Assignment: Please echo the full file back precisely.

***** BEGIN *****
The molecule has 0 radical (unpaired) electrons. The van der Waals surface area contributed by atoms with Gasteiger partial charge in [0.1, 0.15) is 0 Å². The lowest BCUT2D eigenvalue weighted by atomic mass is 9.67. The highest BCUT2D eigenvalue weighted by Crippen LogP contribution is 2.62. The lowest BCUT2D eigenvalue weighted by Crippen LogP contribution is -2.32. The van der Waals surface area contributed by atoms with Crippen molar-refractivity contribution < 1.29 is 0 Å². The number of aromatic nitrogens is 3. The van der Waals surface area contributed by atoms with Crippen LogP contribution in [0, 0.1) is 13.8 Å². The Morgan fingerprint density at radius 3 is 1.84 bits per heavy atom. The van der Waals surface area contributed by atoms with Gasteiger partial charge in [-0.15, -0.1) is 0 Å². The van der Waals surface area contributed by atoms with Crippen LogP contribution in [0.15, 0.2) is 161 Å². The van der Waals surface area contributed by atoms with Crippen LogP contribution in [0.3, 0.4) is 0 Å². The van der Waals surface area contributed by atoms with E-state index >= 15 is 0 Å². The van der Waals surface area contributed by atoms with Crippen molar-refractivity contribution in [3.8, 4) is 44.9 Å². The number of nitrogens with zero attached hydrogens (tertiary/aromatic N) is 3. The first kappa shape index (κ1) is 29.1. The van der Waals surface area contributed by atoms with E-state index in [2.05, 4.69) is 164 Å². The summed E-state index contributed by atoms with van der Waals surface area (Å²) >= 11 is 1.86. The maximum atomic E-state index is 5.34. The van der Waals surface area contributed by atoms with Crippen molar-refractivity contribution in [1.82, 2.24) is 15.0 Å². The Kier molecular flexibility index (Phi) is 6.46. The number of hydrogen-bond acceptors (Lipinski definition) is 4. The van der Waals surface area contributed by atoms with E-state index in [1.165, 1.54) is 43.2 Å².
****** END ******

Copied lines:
The molecule has 0 radical (unpaired) electrons. The van der Waals surface area contributed by atoms with Gasteiger partial charge in [0.1, 0.15) is 0 Å². The lowest BCUT2D eigenvalue weighted by atomic mass is 9.67. The highest BCUT2D eigenvalue weighted by Crippen LogP contribution is 2.62. The lowest BCUT2D eigenvalue weighted by Crippen LogP contribution is -2.32. The van der Waals surface area contributed by atoms with Crippen molar-refractivity contribution < 1.29 is 0 Å². The number of aromatic nitrogens is 3. The van der Waals surface area contributed by atoms with Crippen LogP contribution in [0, 0.1) is 13.8 Å². The Morgan fingerprint density at radius 3 is 1.84 bits per heavy atom. The van der Waals surface area contributed by atoms with Gasteiger partial charge in [-0.15, -0.1) is 0 Å². The van der Waals surface area contributed by atoms with Crippen LogP contribution in [0.15, 0.2) is 161 Å². The van der Waals surface area contributed by atoms with Crippen LogP contribution in [0.3, 0.4) is 0 Å². The van der Waals surface area contributed by atoms with E-state index >= 15 is 0 Å². The van der Waals surface area contributed by atoms with Crippen molar-refractivity contribution in [3.8, 4) is 44.9 Å². The number of nitrogens with zero attached hydrogens (tertiary/aromatic N) is 3. The first kappa shape index (κ1) is 29.1. The van der Waals surface area contributed by atoms with E-state index in [2.05, 4.69) is 164 Å². The summed E-state index contributed by atoms with van der Waals surface area (Å²) >= 11 is 1.86. The maximum atomic E-state index is 5.34. The van der Waals surface area contributed by atoms with Crippen molar-refractivity contribution in [1.82, 2.24) is 15.0 Å². The Kier molecular flexibility index (Phi) is 6.46. The number of hydrogen-bond acceptors (Lipinski definition) is 4. The van der Waals surface area contributed by atoms with E-state index in [1.165, 1.54) is 43.2 Å².